Information

Partner: University of Technology and Economics (BME), Budapest, Hungary
Platform: RELIABILITY TESTED
Contact: Professor Márta Rencz
Email: rencz@eet.bme.hu

Tested Summary

What is VRT? VRT stands for Versatile Reliability Tester. It can provide reliability data combined with electro-thermal data on smart systems and on its components. Standardized test procedures (temperature cycling with relative humidity control, power cycling) can be customized for sensors, actuators, drivers or even for complete smart objects with command and control units.
Possible Applicartions Safety-critical systems, life-time modelling, physics-of-failure evaluation, critical failure mode identification, aiding device health monitoring, aging indicator identification
Benefits
  • Expectations can be met both from the designer and from the end-user side
  • Harsh environment performance can be tested even during design state
  • Minimizing on-site failures that cost time, money and reputation
  • Burn-in or run-in procedures could be done in one step with reliability testing
  • Maintenance could be scheduled, optimizable warranty and spare part availability
  • Minimizing safety risk, understanding conditions leading to failure or injury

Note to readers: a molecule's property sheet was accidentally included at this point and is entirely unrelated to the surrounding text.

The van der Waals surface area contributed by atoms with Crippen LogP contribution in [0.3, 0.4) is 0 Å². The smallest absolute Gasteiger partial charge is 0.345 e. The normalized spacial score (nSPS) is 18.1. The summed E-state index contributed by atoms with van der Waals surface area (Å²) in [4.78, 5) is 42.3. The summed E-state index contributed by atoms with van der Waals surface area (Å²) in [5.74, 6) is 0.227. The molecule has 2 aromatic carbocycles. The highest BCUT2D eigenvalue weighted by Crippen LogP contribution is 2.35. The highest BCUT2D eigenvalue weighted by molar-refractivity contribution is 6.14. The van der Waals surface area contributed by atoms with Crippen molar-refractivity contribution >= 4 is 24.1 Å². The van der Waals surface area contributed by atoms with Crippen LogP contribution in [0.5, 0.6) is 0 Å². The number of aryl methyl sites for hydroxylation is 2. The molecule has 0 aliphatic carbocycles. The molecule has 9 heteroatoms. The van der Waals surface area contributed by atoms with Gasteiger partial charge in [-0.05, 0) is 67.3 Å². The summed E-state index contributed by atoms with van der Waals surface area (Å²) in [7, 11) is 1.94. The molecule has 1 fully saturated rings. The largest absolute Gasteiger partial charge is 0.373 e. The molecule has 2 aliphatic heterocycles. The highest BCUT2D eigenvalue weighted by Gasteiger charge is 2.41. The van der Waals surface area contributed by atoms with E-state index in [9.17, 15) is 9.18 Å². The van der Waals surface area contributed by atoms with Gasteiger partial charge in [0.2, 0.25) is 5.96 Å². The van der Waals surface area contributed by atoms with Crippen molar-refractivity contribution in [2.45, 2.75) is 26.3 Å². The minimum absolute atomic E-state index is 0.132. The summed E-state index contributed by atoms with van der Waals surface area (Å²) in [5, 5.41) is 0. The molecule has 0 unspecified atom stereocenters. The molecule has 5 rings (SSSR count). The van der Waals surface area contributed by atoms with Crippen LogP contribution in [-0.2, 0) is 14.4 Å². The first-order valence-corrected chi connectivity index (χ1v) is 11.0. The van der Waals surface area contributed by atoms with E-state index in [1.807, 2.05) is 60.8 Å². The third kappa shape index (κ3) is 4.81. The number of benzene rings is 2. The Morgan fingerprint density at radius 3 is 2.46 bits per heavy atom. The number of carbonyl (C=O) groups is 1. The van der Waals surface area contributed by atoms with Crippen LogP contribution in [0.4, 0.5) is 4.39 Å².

Challenges
  • Identifying the standards to meet in inter-discipliner fields of applications is not always easy
  • Difference between artificial harsh environment and real life applications should be taken into account with appropriate acceleration factors that translate the test duration to effective life-span
External refrences Commonly used life testing standards

  • Temperature cycling:

https://www.jedec.org/standards-documents/docs/jesd-22-a104e

  • High temperature storage:

https://www.jedec.org/standards-documents/docs/jesd-22-a103d

System overview
  • The reliability test environment at BME integrates a set of appropriate hardware and software components built around the de facto industry standard T3Ster equipment of Mentor Graphics. The system monitors the electric, thermal and even optical parameters of the device under test during freely customizable test sequences.
  • The core of the system is the Main Control Box (1). It is responsible for the control of the external hardware components, for the signal conditionings of the DUTs and for the measurement data storage.
  • I n the actual configuration (as shown) a Mentor Graphics T3Ster Thermal Transient Tester (2), an Agilent N5770A power supply unit (3), a Mentor Graphics HV10V100 power booster (4), a Julabo F25-MC refrigerated/heating circulator (8) and a Weiss WK3-340/70 climate chamber (9) are connected externally. The DUTs (6) are mounted onto a coldplate (7) in the displayed setup.
  • Between the DUTs and the coldplate, customized sample holders can be mounted for further measurement system attachment. The user interface (5) and control of certain (less critical) processes are served by the embedded computer of the Main Control Box.

Figure 1: Photo of the reliability test environment at BME

Full Details of the Testbed